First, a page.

The State of Missouri can truly boast of their “enlightened” political representation as state legislators took a bold step this week and passed legislation to engrain the concept of shared parenting into their family laws. The next step is for Governor Jay Nixon to sign the bill into law.
You may ask: Is this another one of those “watered-down” efforts we have seen before, where the change does not remedy the age-old “dad can’t be an equal participant in parenting” philosophy? Not at all.
The changes contemplated in the new law are exciting for Missouri fathers who have for too long been marginalized by antiquated twentieth century traditions of stay-at-home moms and working dads, operating to advance a maternal preference for parenting after separation. The old way of parenting was shored up by untested psychological theories about mothers and fathers that unwittingly led to a template of a “visiting” parent, usually relegated to every second weekend for a total of four nights of access per month.
The primary caregiver model became the default position without consideration of the quality of parenting, the psychological functioning of each parent, or the history and nature of the parent/child relationship.
Good parents were lumped together with dysfunctional parents because judges relied on precedent, a straightjacket that we now know has hurt generations of children and needlessly disempowered parents, usually fathers.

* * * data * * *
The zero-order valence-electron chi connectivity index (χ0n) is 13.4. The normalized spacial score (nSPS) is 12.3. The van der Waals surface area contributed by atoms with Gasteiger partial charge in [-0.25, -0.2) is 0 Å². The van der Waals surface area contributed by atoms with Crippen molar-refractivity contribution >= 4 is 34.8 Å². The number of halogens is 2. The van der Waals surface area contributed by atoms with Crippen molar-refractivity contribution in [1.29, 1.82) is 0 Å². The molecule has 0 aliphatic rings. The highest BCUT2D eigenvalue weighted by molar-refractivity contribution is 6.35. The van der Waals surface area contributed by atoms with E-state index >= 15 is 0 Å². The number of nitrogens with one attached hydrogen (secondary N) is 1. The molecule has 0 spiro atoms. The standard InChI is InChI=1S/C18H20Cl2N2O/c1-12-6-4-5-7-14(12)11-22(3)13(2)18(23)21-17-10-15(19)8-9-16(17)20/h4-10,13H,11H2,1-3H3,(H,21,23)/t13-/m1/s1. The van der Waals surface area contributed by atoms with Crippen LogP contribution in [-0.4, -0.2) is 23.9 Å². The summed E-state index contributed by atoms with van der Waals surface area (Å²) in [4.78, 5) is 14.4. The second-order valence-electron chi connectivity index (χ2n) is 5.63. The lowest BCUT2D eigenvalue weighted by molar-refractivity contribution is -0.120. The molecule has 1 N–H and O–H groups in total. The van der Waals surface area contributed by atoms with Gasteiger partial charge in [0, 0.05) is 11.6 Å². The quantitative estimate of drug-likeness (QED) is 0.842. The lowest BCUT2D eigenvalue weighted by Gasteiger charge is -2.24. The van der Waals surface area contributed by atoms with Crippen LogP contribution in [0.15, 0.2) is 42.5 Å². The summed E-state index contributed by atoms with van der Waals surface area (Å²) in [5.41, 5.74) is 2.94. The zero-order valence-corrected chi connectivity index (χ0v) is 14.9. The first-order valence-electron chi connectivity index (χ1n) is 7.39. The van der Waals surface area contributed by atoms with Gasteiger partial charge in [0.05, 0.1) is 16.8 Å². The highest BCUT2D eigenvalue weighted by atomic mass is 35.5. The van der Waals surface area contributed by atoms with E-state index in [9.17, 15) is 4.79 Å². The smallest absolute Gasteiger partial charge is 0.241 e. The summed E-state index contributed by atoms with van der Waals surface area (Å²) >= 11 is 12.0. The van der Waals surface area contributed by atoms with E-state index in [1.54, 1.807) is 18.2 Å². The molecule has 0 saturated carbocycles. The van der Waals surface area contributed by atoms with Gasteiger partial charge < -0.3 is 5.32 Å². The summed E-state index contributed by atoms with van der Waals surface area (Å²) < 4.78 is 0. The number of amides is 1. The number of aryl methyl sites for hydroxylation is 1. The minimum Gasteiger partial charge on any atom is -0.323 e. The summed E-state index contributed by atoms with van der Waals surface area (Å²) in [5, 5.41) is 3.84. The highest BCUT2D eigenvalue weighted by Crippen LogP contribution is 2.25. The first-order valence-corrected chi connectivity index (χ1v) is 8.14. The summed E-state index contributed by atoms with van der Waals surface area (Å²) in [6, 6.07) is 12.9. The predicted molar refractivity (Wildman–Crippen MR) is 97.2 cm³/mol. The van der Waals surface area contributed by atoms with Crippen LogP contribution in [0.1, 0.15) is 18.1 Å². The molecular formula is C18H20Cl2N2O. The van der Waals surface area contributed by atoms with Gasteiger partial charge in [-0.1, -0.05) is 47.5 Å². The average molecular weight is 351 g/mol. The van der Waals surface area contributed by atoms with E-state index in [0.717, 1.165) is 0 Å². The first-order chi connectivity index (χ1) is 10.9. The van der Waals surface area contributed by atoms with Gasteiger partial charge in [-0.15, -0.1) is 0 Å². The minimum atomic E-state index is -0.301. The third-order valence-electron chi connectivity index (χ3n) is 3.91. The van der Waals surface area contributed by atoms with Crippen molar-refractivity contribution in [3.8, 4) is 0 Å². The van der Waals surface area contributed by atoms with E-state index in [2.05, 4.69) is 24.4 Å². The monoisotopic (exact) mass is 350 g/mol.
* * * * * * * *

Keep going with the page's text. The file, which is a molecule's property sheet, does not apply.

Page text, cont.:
The proposed Missouri law challenges those outdated assumptions by injecting language that directly addresses the inequality that has reigned for decades in North America.
For example, the definition of joint custody will read:
” Joint physical custody means an order awarding each of the parents approximate and reasonably equal periods of time during which a child resides with or is under the care and supervision of each of the parents. Joint physical custody shall be shared by the parents in such a way as to assure the child of substantial, frequent, continuing, and meaningful contact with both parents;”
The bill also includes the following passage:
” In determining the allocation of periods of physical custody, the court shall presume that a parenting plan that equalizes to the highest degree the amount of time the child may spend with each parent is in the best interest of the child. The state courts administrator shall modify the Form 68-A Parenting Plan, also known as “Schedule J”, to reflect the provisions of this subdivision and to include that the default parenting plan shall include alternating weeks with each parent, unless the parents submit an alternative parenting plan.”
It is encouraging to see politicians embrace the most up-to-date research which overwhelmingly supports parents as equal partners in parenting after separation. Hopefully, other jurisdictions will wake up and recognize that conflict during divorce should not be used to eliminate what hundreds of social scientists say is the best outcome for children. Shared parenting. It’s good for kids and parents.
Lawdiva aka Georgialee Lang